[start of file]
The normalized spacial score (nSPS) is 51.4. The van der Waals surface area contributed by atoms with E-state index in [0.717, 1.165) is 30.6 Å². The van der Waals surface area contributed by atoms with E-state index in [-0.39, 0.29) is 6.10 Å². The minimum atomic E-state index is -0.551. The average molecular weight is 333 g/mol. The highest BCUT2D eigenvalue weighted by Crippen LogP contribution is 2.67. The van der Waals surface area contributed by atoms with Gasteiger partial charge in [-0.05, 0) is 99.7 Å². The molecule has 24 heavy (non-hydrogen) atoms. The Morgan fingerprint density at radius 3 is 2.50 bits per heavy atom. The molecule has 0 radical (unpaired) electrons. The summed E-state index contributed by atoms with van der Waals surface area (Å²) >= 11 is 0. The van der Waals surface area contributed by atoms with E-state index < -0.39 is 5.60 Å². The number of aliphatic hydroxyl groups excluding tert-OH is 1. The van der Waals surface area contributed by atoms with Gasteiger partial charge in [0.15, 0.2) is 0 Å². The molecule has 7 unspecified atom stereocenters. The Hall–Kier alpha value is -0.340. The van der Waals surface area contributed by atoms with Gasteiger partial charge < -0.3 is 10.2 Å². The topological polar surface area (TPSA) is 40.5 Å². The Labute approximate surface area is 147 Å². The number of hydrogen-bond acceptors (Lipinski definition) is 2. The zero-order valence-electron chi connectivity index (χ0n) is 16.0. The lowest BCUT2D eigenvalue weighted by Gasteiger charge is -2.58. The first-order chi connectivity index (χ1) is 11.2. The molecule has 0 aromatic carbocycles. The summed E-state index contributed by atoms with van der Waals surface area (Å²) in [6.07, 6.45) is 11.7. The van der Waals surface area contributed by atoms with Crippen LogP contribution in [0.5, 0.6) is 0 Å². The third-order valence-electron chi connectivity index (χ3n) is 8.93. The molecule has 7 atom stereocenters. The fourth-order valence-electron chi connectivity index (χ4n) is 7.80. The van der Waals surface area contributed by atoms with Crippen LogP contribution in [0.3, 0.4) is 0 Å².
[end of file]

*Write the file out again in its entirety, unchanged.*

The normalized spacial score (nSPS) is 51.4. The van der Waals surface area contributed by atoms with E-state index in [0.717, 1.165) is 30.6 Å². The van der Waals surface area contributed by atoms with E-state index in [-0.39, 0.29) is 6.10 Å². The minimum atomic E-state index is -0.551. The average molecular weight is 333 g/mol. The highest BCUT2D eigenvalue weighted by Crippen LogP contribution is 2.67. The van der Waals surface area contributed by atoms with Gasteiger partial charge in [-0.05, 0) is 99.7 Å². The molecule has 24 heavy (non-hydrogen) atoms. The Morgan fingerprint density at radius 3 is 2.50 bits per heavy atom. The molecule has 0 radical (unpaired) electrons. The summed E-state index contributed by atoms with van der Waals surface area (Å²) >= 11 is 0. The van der Waals surface area contributed by atoms with E-state index < -0.39 is 5.60 Å². The number of aliphatic hydroxyl groups excluding tert-OH is 1. The van der Waals surface area contributed by atoms with Gasteiger partial charge in [0.15, 0.2) is 0 Å². The molecule has 7 unspecified atom stereocenters. The Hall–Kier alpha value is -0.340. The van der Waals surface area contributed by atoms with Gasteiger partial charge < -0.3 is 10.2 Å². The topological polar surface area (TPSA) is 40.5 Å². The Labute approximate surface area is 147 Å². The number of hydrogen-bond acceptors (Lipinski definition) is 2. The zero-order valence-electron chi connectivity index (χ0n) is 16.0. The lowest BCUT2D eigenvalue weighted by Gasteiger charge is -2.58. The first-order chi connectivity index (χ1) is 11.2. The molecule has 0 aromatic carbocycles. The summed E-state index contributed by atoms with van der Waals surface area (Å²) in [6.07, 6.45) is 11.7. The van der Waals surface area contributed by atoms with Crippen LogP contribution in [0.5, 0.6) is 0 Å². The third-order valence-electron chi connectivity index (χ3n) is 8.93. The molecule has 7 atom stereocenters. The fourth-order valence-electron chi connectivity index (χ4n) is 7.80. The van der Waals surface area contributed by atoms with Crippen LogP contribution in [0.3, 0.4) is 0 Å².